As to the third question on your questionnaire, certainly the overemphasis of sex as sin almost to the exclusion of more important ones is a perversion of the Catholic faith which Roman Catholics are perhaps more likely to fall into than Presbyterians or Episcopalians.  However, some of the fundamentalist religions or pietistic ones in our area act as though sex is the only sin, thus instilling more serious conflicts than even the Romanists can do.

 An ex-Catholic psychiatrist wrote from Iowa :

 My experience in answer to question 8 (the reaction to the sex guilt indoctrination" resulting in more burglary and assault) is that the Catholic parochial schools definitely produce what might be called a "pool hall culture." We were taught in Jesuit schools that sex was wrong, sinful and nasty.  We were told never to touch the filthy body of a woman.  We were trained not to think of love and sex together.  Love was taught to be a virtue pertaining to God, the saints and one's parents.  Sex was merely a nasty pleasure.  We must be tough and masculine.  Roughing it up in sports, especially against a non-Catholic team, was the sign of a man.

I can remember, too, another thing from grammar school days with the nuns.  I was big for my age.  The sister used to keep me and another oversized boy after school to help her arrange the books, beat the erasers and empty the wastebaskets.  Nothing wrong ever occurred, but sister seemed awfully slow about cleaning the classroom and chasing us home so she could go back to the convent.  From the hindsight of a psychiatrist, her delay is quite understandable.

 A Catholic medical specialist in Phoenix , not a psychiatrist, heard of my questionnaire.  He came to my office and volunteered Ms opinion.  The parochial school (he had been through it) accentuated sexual conflicts. it kept sex in the minds of children and promoted masturbation among adolescents.  It made moral sneaks of them and wrenched their souls with the conflict of guilt.  His only justification of Catholicism was that he claimed that all religions have the same beliefs, the same concepts of sex and therefore the same conflicts.  I-le stated that some Protestant denominations caused more conflicts by their additional condemnation of card playing, drinking and dancing.

The following case of mental strain caused by the Catholic Churches rigidity on sex bears out the feelings of the psychiatrists.  B. was a beautiful sensitive girl who took very seriously the teachings of the nuns and priests.  She had attended only parochial schools.  Men were filthy, and all sexual contact with them must be avoided.  For years she heard that she must not consent to thoughts, words or actions on any aspect of sex.  She became an actress, and developed severe problems of separation of sexuality and love.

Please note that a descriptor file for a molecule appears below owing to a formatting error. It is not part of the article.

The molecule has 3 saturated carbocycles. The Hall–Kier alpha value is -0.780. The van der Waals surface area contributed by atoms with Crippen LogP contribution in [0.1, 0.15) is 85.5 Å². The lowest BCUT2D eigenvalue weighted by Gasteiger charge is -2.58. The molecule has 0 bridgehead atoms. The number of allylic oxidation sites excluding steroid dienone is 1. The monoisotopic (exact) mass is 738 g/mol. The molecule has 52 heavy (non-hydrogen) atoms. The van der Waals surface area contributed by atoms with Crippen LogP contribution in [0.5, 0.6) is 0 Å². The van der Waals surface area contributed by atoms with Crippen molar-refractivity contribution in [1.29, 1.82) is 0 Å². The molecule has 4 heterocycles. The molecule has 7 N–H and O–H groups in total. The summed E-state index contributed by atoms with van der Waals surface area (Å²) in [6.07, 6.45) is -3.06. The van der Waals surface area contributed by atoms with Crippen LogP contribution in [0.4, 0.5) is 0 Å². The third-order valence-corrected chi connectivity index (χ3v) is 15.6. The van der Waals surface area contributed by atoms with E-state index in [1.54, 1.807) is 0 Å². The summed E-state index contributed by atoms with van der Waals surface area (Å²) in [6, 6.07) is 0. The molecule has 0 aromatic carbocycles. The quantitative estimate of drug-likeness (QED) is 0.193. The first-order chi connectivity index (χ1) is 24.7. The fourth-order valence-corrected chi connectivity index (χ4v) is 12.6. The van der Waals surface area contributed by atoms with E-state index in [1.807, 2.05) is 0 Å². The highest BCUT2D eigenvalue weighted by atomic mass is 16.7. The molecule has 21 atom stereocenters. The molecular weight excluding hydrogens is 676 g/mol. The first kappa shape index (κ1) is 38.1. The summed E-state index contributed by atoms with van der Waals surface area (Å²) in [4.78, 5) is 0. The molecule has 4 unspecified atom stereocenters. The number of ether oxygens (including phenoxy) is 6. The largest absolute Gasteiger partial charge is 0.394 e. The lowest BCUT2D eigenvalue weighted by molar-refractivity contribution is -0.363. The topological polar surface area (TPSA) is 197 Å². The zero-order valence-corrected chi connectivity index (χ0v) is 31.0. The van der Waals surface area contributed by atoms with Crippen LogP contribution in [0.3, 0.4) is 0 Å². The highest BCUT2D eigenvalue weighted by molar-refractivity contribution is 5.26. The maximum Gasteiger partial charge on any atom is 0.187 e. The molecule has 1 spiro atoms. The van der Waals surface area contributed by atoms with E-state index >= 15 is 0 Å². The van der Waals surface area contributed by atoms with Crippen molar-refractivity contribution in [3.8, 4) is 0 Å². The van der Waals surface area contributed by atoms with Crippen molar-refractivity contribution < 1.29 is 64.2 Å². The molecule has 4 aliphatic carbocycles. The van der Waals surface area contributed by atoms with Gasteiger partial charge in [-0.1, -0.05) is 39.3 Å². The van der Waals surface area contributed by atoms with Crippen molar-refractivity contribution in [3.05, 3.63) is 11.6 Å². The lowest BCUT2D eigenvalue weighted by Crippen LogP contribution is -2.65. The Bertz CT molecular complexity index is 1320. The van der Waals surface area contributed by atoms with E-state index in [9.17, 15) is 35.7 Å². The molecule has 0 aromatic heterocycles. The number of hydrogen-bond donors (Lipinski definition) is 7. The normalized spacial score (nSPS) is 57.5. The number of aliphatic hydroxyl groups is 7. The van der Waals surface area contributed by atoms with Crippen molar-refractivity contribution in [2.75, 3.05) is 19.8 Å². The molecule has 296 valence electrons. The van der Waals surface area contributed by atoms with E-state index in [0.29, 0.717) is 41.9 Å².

It's true that I could not enjoy "poontang" unless I were literally overpowered-(like the gag: I'm not doing anything wrong: he's doing it to me .... ). But the really choice part is that this same wonderful response I would then experience (after finally losing the struggle) was reserved for pre-marital, pre-engagement dealings!

The sex experience was superb with 'Tarzan" until a year later when I knew I had fallen in love with him and that we would one day be married.  Immediately the magic charm was dispelled.  Once I admitted being serious, once I knew he would be my husband, nothing could move me, though my lover was still the same 'Tarzan."

We went steady for one year before getting married, with no improvement.  During the first four years of our marriage, the situation gradually became worse until it was unbearable.

After a couple of months with my psychiatrist, my fear of repeated failure was replaced with a calm sureness of ultimate success.  Eight months under Ms wing (three visits a week), and I was sufficiently improved to be on my own though not completely cured.  That day did not occur until one year later. (I had set a very high goal for myself).

Sex had been represented to me as something so ugly and sinful (solely by the Church-my parents never discussed it with me at all) that my unconscious would not permit me to enjoy it.  I succeeded only so long as I fought valiantly.  Very few men would have bad the stamina to keep trying was such a tigress! When I gave myself willingly I had to be punished!

Also, sex being so 'vulgar" (unconsciously) of course it could play no part with a man fine enough to be my husband.  Marriage was too 'dignified" for such low behavior.

The first small successes we bad during the process of my gradual cure were only when completely plastered.  Then my poor, long-suffering husband would wait in vain the entire next day for me to mention it.  Imagine his dismay, as he coyly congratulated me, when I didn't know what he was talking aboutl The memory of it had been totally blacked out! (I've been loaded many times since, but I can always remember the events of the night before.)

Another of our infrequent but happy previews of the future occurred at a motel in Laguna in front of a fireplace after an evening of martinis, wine and brandy while I pretended we were on an illegal secret love-tryst.  The moment we returned home, I was the 'respectable" wife again.

The obvious evidence shows that my Catholic rearing permitted me to indulge in very rewarding sex experiences before marriage but not after even though with the same man.